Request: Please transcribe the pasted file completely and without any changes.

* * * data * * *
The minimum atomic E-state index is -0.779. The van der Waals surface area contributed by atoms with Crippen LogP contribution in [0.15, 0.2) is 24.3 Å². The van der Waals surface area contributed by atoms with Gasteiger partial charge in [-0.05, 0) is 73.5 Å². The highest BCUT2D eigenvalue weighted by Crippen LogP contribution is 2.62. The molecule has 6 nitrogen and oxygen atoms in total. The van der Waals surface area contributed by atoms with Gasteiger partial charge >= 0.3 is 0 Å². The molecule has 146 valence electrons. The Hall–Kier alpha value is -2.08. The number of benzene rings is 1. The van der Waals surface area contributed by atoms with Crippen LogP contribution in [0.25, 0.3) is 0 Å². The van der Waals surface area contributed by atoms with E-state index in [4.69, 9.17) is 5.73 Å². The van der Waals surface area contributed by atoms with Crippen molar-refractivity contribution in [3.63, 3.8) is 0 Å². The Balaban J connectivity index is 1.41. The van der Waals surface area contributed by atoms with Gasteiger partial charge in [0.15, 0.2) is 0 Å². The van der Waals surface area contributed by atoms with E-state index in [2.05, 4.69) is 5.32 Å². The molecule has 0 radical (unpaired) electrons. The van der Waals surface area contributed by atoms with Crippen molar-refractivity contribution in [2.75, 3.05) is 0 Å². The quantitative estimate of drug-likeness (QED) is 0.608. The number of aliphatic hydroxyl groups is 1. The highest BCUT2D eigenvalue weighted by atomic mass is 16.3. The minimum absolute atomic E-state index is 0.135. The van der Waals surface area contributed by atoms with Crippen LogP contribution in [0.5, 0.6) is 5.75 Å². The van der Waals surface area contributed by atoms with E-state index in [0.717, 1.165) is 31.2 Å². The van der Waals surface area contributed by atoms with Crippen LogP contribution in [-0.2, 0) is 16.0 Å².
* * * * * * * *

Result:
The minimum atomic E-state index is -0.779. The van der Waals surface area contributed by atoms with Crippen LogP contribution in [0.15, 0.2) is 24.3 Å². The van der Waals surface area contributed by atoms with Gasteiger partial charge in [-0.05, 0) is 73.5 Å². The highest BCUT2D eigenvalue weighted by Crippen LogP contribution is 2.62. The molecule has 6 nitrogen and oxygen atoms in total. The van der Waals surface area contributed by atoms with Gasteiger partial charge >= 0.3 is 0 Å². The molecule has 146 valence electrons. The Hall–Kier alpha value is -2.08. The number of benzene rings is 1. The van der Waals surface area contributed by atoms with Crippen LogP contribution in [0.25, 0.3) is 0 Å². The van der Waals surface area contributed by atoms with E-state index in [4.69, 9.17) is 5.73 Å². The van der Waals surface area contributed by atoms with Crippen molar-refractivity contribution in [3.63, 3.8) is 0 Å². The Balaban J connectivity index is 1.41. The van der Waals surface area contributed by atoms with Gasteiger partial charge in [0.15, 0.2) is 0 Å². The van der Waals surface area contributed by atoms with E-state index in [2.05, 4.69) is 5.32 Å². The molecule has 0 radical (unpaired) electrons. The van der Waals surface area contributed by atoms with Crippen molar-refractivity contribution in [2.75, 3.05) is 0 Å². The quantitative estimate of drug-likeness (QED) is 0.608. The number of aliphatic hydroxyl groups is 1. The highest BCUT2D eigenvalue weighted by atomic mass is 16.3. The minimum absolute atomic E-state index is 0.135. The van der Waals surface area contributed by atoms with Crippen LogP contribution in [0.5, 0.6) is 5.75 Å². The van der Waals surface area contributed by atoms with E-state index in [0.717, 1.165) is 31.2 Å². The van der Waals surface area contributed by atoms with Crippen LogP contribution in [-0.2, 0) is 16.0 Å².